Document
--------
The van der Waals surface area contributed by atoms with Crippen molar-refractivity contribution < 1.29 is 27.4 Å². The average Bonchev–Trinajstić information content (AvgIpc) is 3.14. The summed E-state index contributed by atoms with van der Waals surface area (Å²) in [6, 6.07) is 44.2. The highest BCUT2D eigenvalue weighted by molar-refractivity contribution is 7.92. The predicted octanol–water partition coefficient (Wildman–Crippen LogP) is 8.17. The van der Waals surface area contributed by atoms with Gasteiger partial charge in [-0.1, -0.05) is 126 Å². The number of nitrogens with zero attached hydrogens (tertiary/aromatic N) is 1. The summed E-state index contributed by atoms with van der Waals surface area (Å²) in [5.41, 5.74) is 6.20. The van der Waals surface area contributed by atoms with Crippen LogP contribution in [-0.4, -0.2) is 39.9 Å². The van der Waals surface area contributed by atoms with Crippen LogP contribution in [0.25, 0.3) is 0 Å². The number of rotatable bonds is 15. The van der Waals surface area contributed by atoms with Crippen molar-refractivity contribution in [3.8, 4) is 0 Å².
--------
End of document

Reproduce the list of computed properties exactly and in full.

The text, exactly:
The van der Waals surface area contributed by atoms with Crippen molar-refractivity contribution < 1.29 is 27.4 Å². The average Bonchev–Trinajstić information content (AvgIpc) is 3.14. The summed E-state index contributed by atoms with van der Waals surface area (Å²) in [6, 6.07) is 44.2. The highest BCUT2D eigenvalue weighted by molar-refractivity contribution is 7.92. The predicted octanol–water partition coefficient (Wildman–Crippen LogP) is 8.17. The van der Waals surface area contributed by atoms with Gasteiger partial charge in [-0.1, -0.05) is 126 Å². The number of nitrogens with zero attached hydrogens (tertiary/aromatic N) is 1. The summed E-state index contributed by atoms with van der Waals surface area (Å²) in [5.41, 5.74) is 6.20. The van der Waals surface area contributed by atoms with Crippen LogP contribution in [-0.4, -0.2) is 39.9 Å². The van der Waals surface area contributed by atoms with Crippen LogP contribution in [0.25, 0.3) is 0 Å². The number of rotatable bonds is 15. The van der Waals surface area contributed by atoms with Crippen molar-refractivity contribution in [3.8, 4) is 0 Å².